The relative total number of workers’ compensation claims per 100 employees remained similar after risk control services under both methods, while the relative number of workers’ compensation claims with lost-time (with 8 or more days away from work) per 100 employees either remained similar or significantly decreased. Finally, the cost of workers’ compensation claims per employee significantly decreased under both methods. The impact of risk control services on reducing workers’ compensation costs per employee became greater up to the fourth visit but then reduced, as shown in Figure 1 below.
|Figure 1: Impact of Multiple Risk Control Service Visits|
The study had some limitations. The risk control services were provided to volunteer employers who often requested services after an increase in workers’ compensation claims. Employers who voluntarily participated may have had commitments to safety that could have impacted losses. Increases in workers’ compensation claims may be followed by decreases in claims without any safety improvements. Some of the effect attributed to risk control service may have also been due in part to employer participation in other Ohio Bureau safety programs and prior service. We controlled for many of these issues, but the findings may not apply to all insurers and employers.
Conclusions and Next Steps
The Ohio Bureau risk control consultation program was effective in reducing workers’ compensation cost rates and controlling or reducing severe injuries for serviced employers. This represented one of the largest and most comprehensive risk control studies completed to date and the findings are consistent with other research conducted on insurer risk control services and related regulatory visits. We encourage workers’ compensation insurers to continue offering or expand such risk control services and urge employers to take advantage of the services that are often already included as part of their insurance premium.
NIOSH will continue to work with the Ohio Bureau and other insurers on several research questions:
- How do insurers provide risk control services to the most employers possible with a limited risk control service staff?
- What is the impact of different types of risk control services (ergonomic, safety, industrial hygiene)?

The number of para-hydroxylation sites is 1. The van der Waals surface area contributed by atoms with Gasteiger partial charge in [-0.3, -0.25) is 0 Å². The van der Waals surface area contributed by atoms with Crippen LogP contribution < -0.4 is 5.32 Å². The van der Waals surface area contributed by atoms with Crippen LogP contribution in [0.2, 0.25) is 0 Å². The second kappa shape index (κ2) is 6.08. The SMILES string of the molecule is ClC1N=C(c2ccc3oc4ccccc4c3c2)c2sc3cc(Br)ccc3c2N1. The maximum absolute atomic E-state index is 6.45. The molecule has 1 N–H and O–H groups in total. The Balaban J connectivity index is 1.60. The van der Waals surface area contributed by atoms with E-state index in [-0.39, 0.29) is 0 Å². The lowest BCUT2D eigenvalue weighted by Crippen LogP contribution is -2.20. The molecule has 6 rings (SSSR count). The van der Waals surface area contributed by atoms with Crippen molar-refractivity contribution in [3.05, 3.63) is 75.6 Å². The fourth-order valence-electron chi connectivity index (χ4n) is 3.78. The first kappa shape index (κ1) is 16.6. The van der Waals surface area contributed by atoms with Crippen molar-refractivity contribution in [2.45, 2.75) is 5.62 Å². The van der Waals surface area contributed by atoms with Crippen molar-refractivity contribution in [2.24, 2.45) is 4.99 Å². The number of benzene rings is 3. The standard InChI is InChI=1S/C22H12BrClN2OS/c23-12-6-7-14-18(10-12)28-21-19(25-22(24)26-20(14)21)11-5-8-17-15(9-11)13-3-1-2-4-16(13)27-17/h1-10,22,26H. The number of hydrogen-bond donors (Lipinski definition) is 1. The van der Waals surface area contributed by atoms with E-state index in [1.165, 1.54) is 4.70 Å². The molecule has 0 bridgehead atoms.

- Do employers of particular sizes and industries benefit from risk control service more than others?
- Can new technology (remote video-based systems, drones, and wearable sensors) be used to expand and improve risk control services?
We are interested in your experience and opinions on risk control services. Please let us know what you think below.
Steven J. Wurzelbacher, PhD; Stephen J. Bertke, PhD; P. Timothy Bushnell, PhD, MPA; and Libby L. Moore, PhD; are with the National Institute for Occupational Safety and Health
Michael P. Lampl, MS; David C. Robins, AAS; and Steven J. Naber, PhD; are with the Ohio Bureau of Workers’ Compensation.
- Contact: firstname.lastname@example.org
Moore LL, Wurzelbacher SJ, Shockey TM. Workers’ compensation insurer risk control systems: opportunities for public health collaborations. J Saf Res. 2018;66:141–50. DOI: 10.1016/j.jsr.2018.07.004
Shockey TM, Babik KR, Wurzelbacher SJ, Moore LL, Bisesi MS. Occupational exposure monitoring data collection, storage, and use among state-based and private workers’ compensation insurers. J Occ Env Hyg. 2018;15(6):502-509. DOI: 10.1080/15459624.2018.1453140
Wurzelbacher SJ, Bertke SJ, Lampl MP, Bushnell PT, Robins DC, Naber SJ, Moore LL. The Impact of a State-Based Workers’ Compensation Insurer’s Risk Control Services on Employer Claim Frequency and Cost Rates. J Occ Env Med. 2022;64(7):562-572. DOI: 10.1097/JOM.0000000000002508